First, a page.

Catalysts Research Researcher Announce Breakthrough for Metal Catalyst Preparation
Catalyst researchers at IFP Energies nouvelles (IFPEN) have, for the first time, uncovered a molecular recognition phenomenon between cobalt-based catalyst precursors and the alumina support surface. The discovery could pave the way for future catalyst improvements, the anlysts believe...
Rueil-Malmaison/France – The interaction between transition metal complexes and oxide surfaces is a phenomenon used in a variety of fields like geochemistry, radioactive waste treatment or heterogeneous catalysis.
In the latter, this mainly concerns the preparation of supported metal catalysts, such as cobalt-based catalysts supported on alumina, used in numerous refining processes (hydrotreatment, Fischer-Tropsch synthesis) and chemical processes (conversion of molecules with a single carbon atom, in particular).
Obtaining Stable Grafts by Oxygen Integration
For these catalysts, ab initio quantum calculations, performed within IFP Energies nouvelles' Catalysis and Separation Division, have identified a molecular recognition phenomenon between cobalt-based catalyst precursors and the alumina support surface.
On theoretical gamma-alumina surface models, calculations based on Density Functional Theory (DFT) tend to demonstrate that the metal precursor coordination modes often invoked (coordination at surface hydroxyls) do not generate the octahedral cobalt species observed experimentally. The most stable grafts are obtained by the additional incorporation, in the metal coordination sphere, of oxygen atoms from the alumina network, resulting in a molecular recognition phenomenon, as illustrated in the figure.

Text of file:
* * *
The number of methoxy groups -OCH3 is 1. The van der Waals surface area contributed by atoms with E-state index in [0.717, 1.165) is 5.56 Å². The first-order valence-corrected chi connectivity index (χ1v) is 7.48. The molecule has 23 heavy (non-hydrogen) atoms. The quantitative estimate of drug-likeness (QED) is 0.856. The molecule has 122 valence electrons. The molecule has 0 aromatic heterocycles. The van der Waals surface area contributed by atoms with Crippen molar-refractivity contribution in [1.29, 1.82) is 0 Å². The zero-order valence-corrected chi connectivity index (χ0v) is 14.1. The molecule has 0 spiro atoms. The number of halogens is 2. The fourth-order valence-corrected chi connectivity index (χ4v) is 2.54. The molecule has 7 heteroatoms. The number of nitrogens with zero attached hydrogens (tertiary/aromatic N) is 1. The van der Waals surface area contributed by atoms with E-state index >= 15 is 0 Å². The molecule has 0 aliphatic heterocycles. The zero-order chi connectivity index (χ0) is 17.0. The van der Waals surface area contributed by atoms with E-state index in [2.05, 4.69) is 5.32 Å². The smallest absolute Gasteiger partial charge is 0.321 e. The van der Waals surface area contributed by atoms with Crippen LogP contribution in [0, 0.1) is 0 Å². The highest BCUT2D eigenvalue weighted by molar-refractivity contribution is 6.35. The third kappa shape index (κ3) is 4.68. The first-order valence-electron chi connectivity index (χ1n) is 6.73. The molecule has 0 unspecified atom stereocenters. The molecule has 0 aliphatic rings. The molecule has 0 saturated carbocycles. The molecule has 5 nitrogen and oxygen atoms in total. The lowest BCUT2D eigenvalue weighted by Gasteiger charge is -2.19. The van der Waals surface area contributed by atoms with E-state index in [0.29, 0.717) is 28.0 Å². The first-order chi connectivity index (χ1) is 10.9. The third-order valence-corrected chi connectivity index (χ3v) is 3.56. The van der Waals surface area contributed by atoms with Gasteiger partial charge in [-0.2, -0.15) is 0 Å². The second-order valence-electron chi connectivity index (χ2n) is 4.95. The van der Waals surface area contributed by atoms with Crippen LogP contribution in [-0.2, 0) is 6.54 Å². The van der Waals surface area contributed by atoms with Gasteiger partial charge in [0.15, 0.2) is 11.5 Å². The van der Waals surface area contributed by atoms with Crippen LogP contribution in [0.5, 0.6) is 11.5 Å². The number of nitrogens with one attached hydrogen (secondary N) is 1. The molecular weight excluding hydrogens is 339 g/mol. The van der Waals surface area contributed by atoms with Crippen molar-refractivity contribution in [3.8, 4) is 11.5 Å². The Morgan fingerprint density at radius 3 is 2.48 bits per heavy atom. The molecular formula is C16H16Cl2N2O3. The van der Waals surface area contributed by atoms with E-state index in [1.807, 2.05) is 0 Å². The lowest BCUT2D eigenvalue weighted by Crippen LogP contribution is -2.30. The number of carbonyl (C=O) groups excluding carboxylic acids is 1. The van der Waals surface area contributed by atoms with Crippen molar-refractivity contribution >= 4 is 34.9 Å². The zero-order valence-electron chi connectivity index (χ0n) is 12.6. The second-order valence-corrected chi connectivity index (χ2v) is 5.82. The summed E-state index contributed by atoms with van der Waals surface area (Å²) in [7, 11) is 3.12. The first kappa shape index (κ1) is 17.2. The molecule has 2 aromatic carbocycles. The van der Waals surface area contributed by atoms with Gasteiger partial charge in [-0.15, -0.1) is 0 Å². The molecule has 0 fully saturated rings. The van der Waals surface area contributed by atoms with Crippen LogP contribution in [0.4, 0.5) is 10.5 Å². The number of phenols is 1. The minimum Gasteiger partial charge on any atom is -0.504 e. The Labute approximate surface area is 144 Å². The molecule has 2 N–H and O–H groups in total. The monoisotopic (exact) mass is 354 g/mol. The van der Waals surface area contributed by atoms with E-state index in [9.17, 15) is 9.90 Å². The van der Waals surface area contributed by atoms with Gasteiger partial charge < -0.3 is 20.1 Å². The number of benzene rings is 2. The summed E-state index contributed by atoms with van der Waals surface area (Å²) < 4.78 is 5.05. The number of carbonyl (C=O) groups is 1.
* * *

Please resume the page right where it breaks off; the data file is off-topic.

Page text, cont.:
In their recent publication, the authors propose a mechanism of epitactic cobalt hydroxide layer growth with the support, explaining the multiple experimental results, and predicting the geometry of the grafting sites together with the way these layers will be oriented with respect to the alumina support.
Passivation Effects and their Causes
A passivation effect of the silica is also demonstrated by calculation of the interaction of the same cobalt precursors with amorphous silica-alumina surface models developed at IFPEN. In fact, the amorphous nature of the surface limits the occurrences of the molecular recognition phenomenon.
These studies represent an advance in terms of the rationalization of the interface phenomena involved in the drying step, during the preparation of heterogeneous catalysts, and pave the way for new opportunities in terms of future investigations during the liquid medium impregnation steps.